In the SS7 network SCCP is the transport layer. It is the user of the MTP3 layer and service provider to the TCAP layer. MTP3 layer is the network layer that does the routing based on the ss7 point code. SCCP does the routing on SSN and global title (GT). Like any other protocol addressing, SCCP has a source and destination address in the header. The source address is named as the calling party address and the destination named as the Called Party address. Here we will mostly discuss the SCCP address format and SCCP GT translation. In a real network mostly routing is done based on the global title. SS7 node which works as the intermediate route is Signaling Transfer Point (STP).
Why SCCP address is important? As we have already said that MTP3 does the routing based on point codes, so why GT is required? In the real telecom network, the global title is either IMSI or MSISDN. Both parameters identify the home network or the sim card, provider. When a mobile phone attaches to the VLR/MSC in the roaming network, IMSI digits works as SCCP called party address. VLR derives called party GT from IMSI. Following is an example conversion.
IMSI = MCC + MNC + MSIN —-> Called GT = CC + NDC + MSIN
With the CC and NDC, a message can reach the home network. Where the subscriber profile is present.
SCCP Address Format :
Being a standard protocol, the SCCP address has a standard protocol format. The ITU Q.713 describes the address format. This section describes the various components of the SCCP address.
Address Indicator (AI) :
This is the first byte in the SCCP address. SCCP address indicator represents the parameters present in the address and how the routing will be done. Address Indicator has the following sub-parameters.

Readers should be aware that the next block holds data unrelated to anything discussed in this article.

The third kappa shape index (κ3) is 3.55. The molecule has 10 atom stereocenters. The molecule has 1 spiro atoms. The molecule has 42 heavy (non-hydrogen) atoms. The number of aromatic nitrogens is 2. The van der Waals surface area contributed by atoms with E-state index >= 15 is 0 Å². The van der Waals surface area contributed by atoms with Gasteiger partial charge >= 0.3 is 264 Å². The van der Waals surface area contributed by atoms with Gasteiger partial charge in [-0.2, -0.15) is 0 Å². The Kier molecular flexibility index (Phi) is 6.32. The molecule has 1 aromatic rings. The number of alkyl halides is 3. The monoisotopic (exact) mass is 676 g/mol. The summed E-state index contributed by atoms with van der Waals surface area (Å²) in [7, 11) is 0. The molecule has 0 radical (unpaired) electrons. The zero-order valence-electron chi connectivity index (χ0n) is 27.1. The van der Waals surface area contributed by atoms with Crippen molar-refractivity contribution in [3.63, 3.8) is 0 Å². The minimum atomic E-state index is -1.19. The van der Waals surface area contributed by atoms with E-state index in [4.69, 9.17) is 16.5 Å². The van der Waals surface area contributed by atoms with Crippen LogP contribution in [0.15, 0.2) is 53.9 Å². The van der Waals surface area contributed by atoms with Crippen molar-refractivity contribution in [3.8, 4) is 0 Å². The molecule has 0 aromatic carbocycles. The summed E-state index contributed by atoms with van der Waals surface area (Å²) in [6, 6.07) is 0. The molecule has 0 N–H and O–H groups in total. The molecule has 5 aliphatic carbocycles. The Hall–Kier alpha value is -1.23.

Routing Indicator (RI), a one-bit parameter. If the routing indicator bit value is zero, SCCP routes the message by doing GT translation else routes on SSN.
GT Indicator– According to ITU-T specifications GT has some optional parameters, depends on the gt format type. GT indicator, mentions what type of GT is present in the address. The possible values are from zero to four. Following is the table for possible GT indicator values.
|0||NO GT is present|
|1||the global title includes the nature of the address indicator only|
|2||the global title includes translation type only|
|3||the global title includes translation type, numbering plan, and encoding scheme|
|4||the global title includes translation type, numbering plan, encoding scheme, and nature of address indicator|
SSN Indication, if the bit is set then SSN is present in the address else not. Mostly SSN is mandatory to add while sending ss7 messages from one application to another. E.g If VLR wants to send an update location message while attaching to the network, to the HLR, then VLR sets the SSN (6) of HLR in SCCP called party address. Then only update location can reach the HLR, else the receiver can not know, to which application message has to deliver. We will discuss where the SSN can be optional, in the GT translation and routing section.